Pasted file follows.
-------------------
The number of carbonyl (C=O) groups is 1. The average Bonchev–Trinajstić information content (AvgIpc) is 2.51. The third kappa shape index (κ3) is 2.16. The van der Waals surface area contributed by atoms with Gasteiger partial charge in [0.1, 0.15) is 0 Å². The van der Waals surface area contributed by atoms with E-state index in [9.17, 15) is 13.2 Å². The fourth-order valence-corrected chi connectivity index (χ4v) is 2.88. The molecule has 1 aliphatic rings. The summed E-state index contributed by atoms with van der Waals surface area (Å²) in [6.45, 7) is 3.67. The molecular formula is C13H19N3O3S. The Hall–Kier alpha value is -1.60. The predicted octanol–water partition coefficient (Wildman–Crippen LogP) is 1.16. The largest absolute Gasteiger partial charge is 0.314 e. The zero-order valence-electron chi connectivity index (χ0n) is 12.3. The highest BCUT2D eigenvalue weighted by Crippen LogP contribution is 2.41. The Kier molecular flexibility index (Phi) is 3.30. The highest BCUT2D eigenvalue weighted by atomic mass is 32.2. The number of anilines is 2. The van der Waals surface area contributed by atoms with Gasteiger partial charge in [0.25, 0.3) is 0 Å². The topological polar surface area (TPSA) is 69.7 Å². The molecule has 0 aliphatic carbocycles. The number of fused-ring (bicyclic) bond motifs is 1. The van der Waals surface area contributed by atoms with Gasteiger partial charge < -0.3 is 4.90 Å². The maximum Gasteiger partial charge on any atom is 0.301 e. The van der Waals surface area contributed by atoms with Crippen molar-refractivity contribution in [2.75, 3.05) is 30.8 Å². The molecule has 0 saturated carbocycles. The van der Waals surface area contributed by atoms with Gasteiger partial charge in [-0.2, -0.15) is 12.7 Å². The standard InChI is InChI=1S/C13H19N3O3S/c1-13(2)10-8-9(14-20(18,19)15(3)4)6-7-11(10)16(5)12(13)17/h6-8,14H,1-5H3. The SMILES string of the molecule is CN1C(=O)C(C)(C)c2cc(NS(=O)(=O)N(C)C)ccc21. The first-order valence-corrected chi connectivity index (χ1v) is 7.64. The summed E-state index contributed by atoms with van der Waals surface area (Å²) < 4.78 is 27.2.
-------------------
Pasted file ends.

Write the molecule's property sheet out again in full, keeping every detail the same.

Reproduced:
The number of carbonyl (C=O) groups is 1. The average Bonchev–Trinajstić information content (AvgIpc) is 2.51. The third kappa shape index (κ3) is 2.16. The van der Waals surface area contributed by atoms with Gasteiger partial charge in [0.1, 0.15) is 0 Å². The van der Waals surface area contributed by atoms with E-state index in [9.17, 15) is 13.2 Å². The fourth-order valence-corrected chi connectivity index (χ4v) is 2.88. The molecule has 1 aliphatic rings. The summed E-state index contributed by atoms with van der Waals surface area (Å²) in [6.45, 7) is 3.67. The molecular formula is C13H19N3O3S. The Hall–Kier alpha value is -1.60. The predicted octanol–water partition coefficient (Wildman–Crippen LogP) is 1.16. The largest absolute Gasteiger partial charge is 0.314 e. The zero-order valence-electron chi connectivity index (χ0n) is 12.3. The highest BCUT2D eigenvalue weighted by Crippen LogP contribution is 2.41. The Kier molecular flexibility index (Phi) is 3.30. The highest BCUT2D eigenvalue weighted by atomic mass is 32.2. The number of anilines is 2. The van der Waals surface area contributed by atoms with Gasteiger partial charge in [0.25, 0.3) is 0 Å². The topological polar surface area (TPSA) is 69.7 Å². The molecule has 0 aliphatic carbocycles. The number of fused-ring (bicyclic) bond motifs is 1. The van der Waals surface area contributed by atoms with Gasteiger partial charge < -0.3 is 4.90 Å². The maximum Gasteiger partial charge on any atom is 0.301 e. The van der Waals surface area contributed by atoms with Crippen molar-refractivity contribution in [2.75, 3.05) is 30.8 Å². The molecule has 0 saturated carbocycles. The van der Waals surface area contributed by atoms with Gasteiger partial charge in [-0.2, -0.15) is 12.7 Å². The standard InChI is InChI=1S/C13H19N3O3S/c1-13(2)10-8-9(14-20(18,19)15(3)4)6-7-11(10)16(5)12(13)17/h6-8,14H,1-5H3. The SMILES string of the molecule is CN1C(=O)C(C)(C)c2cc(NS(=O)(=O)N(C)C)ccc21. The first-order valence-corrected chi connectivity index (χ1v) is 7.64. The summed E-state index contributed by atoms with van der Waals surface area (Å²) < 4.78 is 27.2.